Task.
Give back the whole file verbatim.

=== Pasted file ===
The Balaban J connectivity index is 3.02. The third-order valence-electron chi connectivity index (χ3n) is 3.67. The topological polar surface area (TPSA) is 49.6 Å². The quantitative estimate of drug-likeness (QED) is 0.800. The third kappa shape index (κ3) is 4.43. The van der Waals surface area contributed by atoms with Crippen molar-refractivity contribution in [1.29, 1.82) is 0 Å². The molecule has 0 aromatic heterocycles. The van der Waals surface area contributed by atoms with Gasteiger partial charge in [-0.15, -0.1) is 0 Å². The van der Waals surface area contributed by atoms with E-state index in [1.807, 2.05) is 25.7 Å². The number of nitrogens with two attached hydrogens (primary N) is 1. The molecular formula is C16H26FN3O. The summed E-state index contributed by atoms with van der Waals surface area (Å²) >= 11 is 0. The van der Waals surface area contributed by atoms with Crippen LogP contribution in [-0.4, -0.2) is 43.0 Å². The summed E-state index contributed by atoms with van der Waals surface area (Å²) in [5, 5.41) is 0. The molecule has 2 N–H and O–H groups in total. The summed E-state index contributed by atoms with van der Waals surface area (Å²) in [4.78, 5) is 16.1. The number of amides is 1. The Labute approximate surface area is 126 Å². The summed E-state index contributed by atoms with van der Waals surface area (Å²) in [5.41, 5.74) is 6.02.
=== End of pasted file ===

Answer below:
The Balaban J connectivity index is 3.02. The third-order valence-electron chi connectivity index (χ3n) is 3.67. The topological polar surface area (TPSA) is 49.6 Å². The quantitative estimate of drug-likeness (QED) is 0.800. The third kappa shape index (κ3) is 4.43. The van der Waals surface area contributed by atoms with Crippen molar-refractivity contribution in [1.29, 1.82) is 0 Å². The molecule has 0 aromatic heterocycles. The van der Waals surface area contributed by atoms with Gasteiger partial charge in [-0.15, -0.1) is 0 Å². The van der Waals surface area contributed by atoms with E-state index in [1.807, 2.05) is 25.7 Å². The number of nitrogens with two attached hydrogens (primary N) is 1. The molecular formula is C16H26FN3O. The summed E-state index contributed by atoms with van der Waals surface area (Å²) >= 11 is 0. The van der Waals surface area contributed by atoms with Crippen LogP contribution in [-0.4, -0.2) is 43.0 Å². The summed E-state index contributed by atoms with van der Waals surface area (Å²) in [5, 5.41) is 0. The molecule has 2 N–H and O–H groups in total. The summed E-state index contributed by atoms with van der Waals surface area (Å²) in [4.78, 5) is 16.1. The number of amides is 1. The Labute approximate surface area is 126 Å². The summed E-state index contributed by atoms with van der Waals surface area (Å²) in [5.41, 5.74) is 6.02.